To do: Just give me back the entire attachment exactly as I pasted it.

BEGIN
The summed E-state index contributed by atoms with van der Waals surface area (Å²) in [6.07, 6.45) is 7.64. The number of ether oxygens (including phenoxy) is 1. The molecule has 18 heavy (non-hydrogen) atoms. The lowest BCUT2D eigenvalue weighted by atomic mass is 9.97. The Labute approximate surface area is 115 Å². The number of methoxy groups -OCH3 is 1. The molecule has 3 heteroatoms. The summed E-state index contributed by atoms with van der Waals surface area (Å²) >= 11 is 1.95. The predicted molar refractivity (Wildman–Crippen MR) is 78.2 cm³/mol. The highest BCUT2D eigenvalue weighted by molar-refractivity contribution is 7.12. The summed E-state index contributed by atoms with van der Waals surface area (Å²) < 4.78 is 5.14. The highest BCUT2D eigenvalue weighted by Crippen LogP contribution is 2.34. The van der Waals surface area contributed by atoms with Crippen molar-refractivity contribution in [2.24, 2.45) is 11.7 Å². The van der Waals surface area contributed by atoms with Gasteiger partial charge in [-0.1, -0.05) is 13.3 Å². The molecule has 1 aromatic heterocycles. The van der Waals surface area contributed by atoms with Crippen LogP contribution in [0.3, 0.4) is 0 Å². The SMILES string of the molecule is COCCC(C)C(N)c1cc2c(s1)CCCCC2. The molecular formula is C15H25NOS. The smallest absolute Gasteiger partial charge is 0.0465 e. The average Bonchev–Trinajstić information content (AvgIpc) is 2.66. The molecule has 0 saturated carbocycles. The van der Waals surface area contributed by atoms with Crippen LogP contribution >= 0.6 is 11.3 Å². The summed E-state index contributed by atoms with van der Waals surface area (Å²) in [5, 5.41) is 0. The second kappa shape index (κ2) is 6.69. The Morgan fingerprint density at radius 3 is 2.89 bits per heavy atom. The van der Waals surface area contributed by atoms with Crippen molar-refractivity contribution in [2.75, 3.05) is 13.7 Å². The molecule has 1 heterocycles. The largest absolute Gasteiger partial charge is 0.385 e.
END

The summed E-state index contributed by atoms with van der Waals surface area (Å²) in [6.07, 6.45) is 7.64. The number of ether oxygens (including phenoxy) is 1. The molecule has 18 heavy (non-hydrogen) atoms. The lowest BCUT2D eigenvalue weighted by atomic mass is 9.97. The Labute approximate surface area is 115 Å². The number of methoxy groups -OCH3 is 1. The molecule has 3 heteroatoms. The summed E-state index contributed by atoms with van der Waals surface area (Å²) >= 11 is 1.95. The predicted molar refractivity (Wildman–Crippen MR) is 78.2 cm³/mol. The highest BCUT2D eigenvalue weighted by molar-refractivity contribution is 7.12. The summed E-state index contributed by atoms with van der Waals surface area (Å²) < 4.78 is 5.14. The highest BCUT2D eigenvalue weighted by Crippen LogP contribution is 2.34. The van der Waals surface area contributed by atoms with Crippen molar-refractivity contribution in [2.24, 2.45) is 11.7 Å². The van der Waals surface area contributed by atoms with Gasteiger partial charge in [-0.1, -0.05) is 13.3 Å². The molecule has 1 aromatic heterocycles. The van der Waals surface area contributed by atoms with Crippen LogP contribution in [0.3, 0.4) is 0 Å². The SMILES string of the molecule is COCCC(C)C(N)c1cc2c(s1)CCCCC2. The molecular formula is C15H25NOS. The smallest absolute Gasteiger partial charge is 0.0465 e. The average Bonchev–Trinajstić information content (AvgIpc) is 2.66. The molecule has 0 saturated carbocycles. The van der Waals surface area contributed by atoms with Crippen LogP contribution >= 0.6 is 11.3 Å². The summed E-state index contributed by atoms with van der Waals surface area (Å²) in [5, 5.41) is 0. The second kappa shape index (κ2) is 6.69. The Morgan fingerprint density at radius 3 is 2.89 bits per heavy atom. The van der Waals surface area contributed by atoms with Crippen molar-refractivity contribution in [2.75, 3.05) is 13.7 Å². The molecule has 1 heterocycles. The largest absolute Gasteiger partial charge is 0.385 e.